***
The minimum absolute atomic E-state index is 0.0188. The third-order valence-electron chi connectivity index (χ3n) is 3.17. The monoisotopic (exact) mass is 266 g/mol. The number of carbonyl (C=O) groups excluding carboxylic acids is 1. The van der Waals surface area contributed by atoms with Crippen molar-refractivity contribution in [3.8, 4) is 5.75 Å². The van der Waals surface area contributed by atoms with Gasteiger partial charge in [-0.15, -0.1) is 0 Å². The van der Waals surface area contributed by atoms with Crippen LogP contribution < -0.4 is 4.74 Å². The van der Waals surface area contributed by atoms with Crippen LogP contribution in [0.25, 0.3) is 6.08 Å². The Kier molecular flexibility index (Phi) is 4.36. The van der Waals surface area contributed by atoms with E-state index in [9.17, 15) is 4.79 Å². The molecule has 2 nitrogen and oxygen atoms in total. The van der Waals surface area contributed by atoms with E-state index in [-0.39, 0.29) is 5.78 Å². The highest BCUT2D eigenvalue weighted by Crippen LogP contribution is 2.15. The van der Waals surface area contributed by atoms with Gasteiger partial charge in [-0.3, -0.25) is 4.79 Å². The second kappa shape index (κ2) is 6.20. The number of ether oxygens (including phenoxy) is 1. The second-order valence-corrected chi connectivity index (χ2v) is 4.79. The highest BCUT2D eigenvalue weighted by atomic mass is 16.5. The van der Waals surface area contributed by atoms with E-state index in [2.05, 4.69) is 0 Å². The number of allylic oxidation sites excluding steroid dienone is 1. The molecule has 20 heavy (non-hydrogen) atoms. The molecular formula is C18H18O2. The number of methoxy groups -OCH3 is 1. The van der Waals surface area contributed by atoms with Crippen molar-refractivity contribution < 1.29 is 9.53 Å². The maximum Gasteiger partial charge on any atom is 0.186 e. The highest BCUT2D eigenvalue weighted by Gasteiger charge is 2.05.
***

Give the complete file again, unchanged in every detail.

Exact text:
The minimum absolute atomic E-state index is 0.0188. The third-order valence-electron chi connectivity index (χ3n) is 3.17. The monoisotopic (exact) mass is 266 g/mol. The number of carbonyl (C=O) groups excluding carboxylic acids is 1. The van der Waals surface area contributed by atoms with Crippen molar-refractivity contribution in [3.8, 4) is 5.75 Å². The van der Waals surface area contributed by atoms with Gasteiger partial charge in [-0.15, -0.1) is 0 Å². The van der Waals surface area contributed by atoms with Crippen LogP contribution < -0.4 is 4.74 Å². The van der Waals surface area contributed by atoms with Crippen LogP contribution in [0.25, 0.3) is 6.08 Å². The Kier molecular flexibility index (Phi) is 4.36. The van der Waals surface area contributed by atoms with E-state index in [9.17, 15) is 4.79 Å². The molecule has 2 nitrogen and oxygen atoms in total. The van der Waals surface area contributed by atoms with E-state index in [-0.39, 0.29) is 5.78 Å². The highest BCUT2D eigenvalue weighted by Crippen LogP contribution is 2.15. The van der Waals surface area contributed by atoms with Gasteiger partial charge in [-0.3, -0.25) is 4.79 Å². The second kappa shape index (κ2) is 6.20. The number of ether oxygens (including phenoxy) is 1. The second-order valence-corrected chi connectivity index (χ2v) is 4.79. The highest BCUT2D eigenvalue weighted by atomic mass is 16.5. The van der Waals surface area contributed by atoms with E-state index in [2.05, 4.69) is 0 Å². The number of allylic oxidation sites excluding steroid dienone is 1. The molecule has 20 heavy (non-hydrogen) atoms. The molecular formula is C18H18O2. The number of methoxy groups -OCH3 is 1. The van der Waals surface area contributed by atoms with Crippen molar-refractivity contribution < 1.29 is 9.53 Å². The maximum Gasteiger partial charge on any atom is 0.186 e. The highest BCUT2D eigenvalue weighted by Gasteiger charge is 2.05.